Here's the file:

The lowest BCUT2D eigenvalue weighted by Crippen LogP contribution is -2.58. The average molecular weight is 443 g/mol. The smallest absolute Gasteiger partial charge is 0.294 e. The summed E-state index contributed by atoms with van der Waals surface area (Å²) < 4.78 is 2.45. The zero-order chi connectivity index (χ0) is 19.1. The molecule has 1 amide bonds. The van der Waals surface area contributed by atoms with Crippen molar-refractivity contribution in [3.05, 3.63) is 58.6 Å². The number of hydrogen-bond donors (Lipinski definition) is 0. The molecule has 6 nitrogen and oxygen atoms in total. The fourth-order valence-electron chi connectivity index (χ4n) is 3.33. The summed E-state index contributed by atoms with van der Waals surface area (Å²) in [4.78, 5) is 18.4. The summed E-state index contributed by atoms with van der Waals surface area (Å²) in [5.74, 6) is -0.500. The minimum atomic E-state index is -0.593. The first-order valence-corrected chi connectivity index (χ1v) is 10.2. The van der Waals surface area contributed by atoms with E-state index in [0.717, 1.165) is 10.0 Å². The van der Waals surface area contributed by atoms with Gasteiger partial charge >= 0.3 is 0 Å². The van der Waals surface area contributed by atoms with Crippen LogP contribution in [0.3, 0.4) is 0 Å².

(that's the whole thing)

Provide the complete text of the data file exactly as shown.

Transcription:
The lowest BCUT2D eigenvalue weighted by Crippen LogP contribution is -2.58. The average molecular weight is 443 g/mol. The smallest absolute Gasteiger partial charge is 0.294 e. The summed E-state index contributed by atoms with van der Waals surface area (Å²) < 4.78 is 2.45. The zero-order chi connectivity index (χ0) is 19.1. The molecule has 1 amide bonds. The van der Waals surface area contributed by atoms with Crippen molar-refractivity contribution in [3.05, 3.63) is 58.6 Å². The number of hydrogen-bond donors (Lipinski definition) is 0. The molecule has 6 nitrogen and oxygen atoms in total. The fourth-order valence-electron chi connectivity index (χ4n) is 3.33. The summed E-state index contributed by atoms with van der Waals surface area (Å²) in [4.78, 5) is 18.4. The summed E-state index contributed by atoms with van der Waals surface area (Å²) in [5.74, 6) is -0.500. The minimum atomic E-state index is -0.593. The first-order valence-corrected chi connectivity index (χ1v) is 10.2. The van der Waals surface area contributed by atoms with E-state index in [0.717, 1.165) is 10.0 Å². The van der Waals surface area contributed by atoms with Gasteiger partial charge >= 0.3 is 0 Å². The van der Waals surface area contributed by atoms with Crippen LogP contribution in [0.3, 0.4) is 0 Å².